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More Support for Antibiotics Alone in Kids With Uncomplicated Appendicitis

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NEW YORK (Reuters Health) – For children with uncomplicated appendicitis, the success rate of initial treatment with antibiotics is unlikely to differ by age and other factors, according to a planned secondary analysis of a study investigating nonoperative management and surgery for children with uncomplicated appendicitis.”Initial treatment with antibiotics alone is a reasonable option for children presenting with uncomplicated appendicitis,” Dr. Peter Minneci of the Center for Surgical Outcomes Research at Nationwide Children’s Hospital, in Columbus, Ohio, and colleagues, write in JAMA.webmd.ads2.defineAd({id:’ads-pos-1122′,pos: 1122});In a recent study, they found that nonoperative management was successful in 67% of children at one year and led to fewer disability days compared with laparoscopic appendectomy (https://bit.ly/2SI72it).However, reported differences in outcomes by age, race/ethnicity, family income and transfer status led them to investigate whether primary outcomes of that study varied in subgroups.

webmd.ads2.defineAd({id:’ads-pos-520′,pos: 520});Among the 1,068 enrolled patients, 370 were managed with antibiotics and 698 had appendectomy. Complete follow-up data at one year was available for about three-quarters of the children in both groups.

webmd.ads2.defineAd({id:’ads-pos-1520′,pos: 1520});At one year, the success rate of nonoperative management 63.8% in children aged 10 years and younger and 68.1% of patients older than age 10 (P=0.47), the researchers report.Nonoperative management was successful at one year in 65.9% of patients with household incomes below $50,000 and 68.3% with household above this level, and in 68.3% of patients presenting directly to the treating hospital and 65.6% of transferred patients.There were no significant between-group differences in days of disability by age, income or transfer status, sex, race/ethnicity, insurance status, primary caregiver education level or primary language.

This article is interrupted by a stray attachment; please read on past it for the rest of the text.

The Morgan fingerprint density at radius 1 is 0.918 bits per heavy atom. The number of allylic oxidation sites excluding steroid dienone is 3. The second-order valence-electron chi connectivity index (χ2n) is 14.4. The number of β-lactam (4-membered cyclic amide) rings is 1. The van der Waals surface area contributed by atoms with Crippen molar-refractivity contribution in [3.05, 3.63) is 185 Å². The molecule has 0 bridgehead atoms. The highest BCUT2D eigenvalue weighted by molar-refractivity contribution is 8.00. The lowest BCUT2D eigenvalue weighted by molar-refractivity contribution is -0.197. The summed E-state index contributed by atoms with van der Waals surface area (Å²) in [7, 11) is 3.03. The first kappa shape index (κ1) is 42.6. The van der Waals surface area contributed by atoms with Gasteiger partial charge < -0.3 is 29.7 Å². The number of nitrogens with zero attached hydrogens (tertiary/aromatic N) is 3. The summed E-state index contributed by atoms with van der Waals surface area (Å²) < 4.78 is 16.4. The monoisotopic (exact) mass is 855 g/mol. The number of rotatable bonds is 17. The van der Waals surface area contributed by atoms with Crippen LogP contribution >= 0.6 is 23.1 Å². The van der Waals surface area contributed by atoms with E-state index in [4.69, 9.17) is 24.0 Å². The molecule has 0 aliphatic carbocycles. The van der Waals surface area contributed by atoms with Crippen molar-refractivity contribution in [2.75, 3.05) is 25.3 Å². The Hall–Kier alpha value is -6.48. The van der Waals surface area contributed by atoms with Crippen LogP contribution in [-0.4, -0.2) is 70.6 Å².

webmd.ads2.defineAd({id:’ads-pos-141′,pos: 141});”It was important to do the subgroup analysis to see if the associated outcomes and the risks and benefits of these treatment options differed based on measurable clinical or socioeconomic characteristics,” Dr. Minneci told Reuters Health by email.”What the study results showed is that the outcomes and risks and benefits associated with surgery or nonoperative management of appendicitis did not differ based on any of the measurable characteristics including age, sex, race/ethnicity, household income, insurance status, education level, or transfer status. Therefore, both treatments should be considered for all eligible patients regardless of those characteristics,” Dr. Minneci said.SOURCE: https://bit.ly/3gU8NB1 JAMA, online June 22, 2021.

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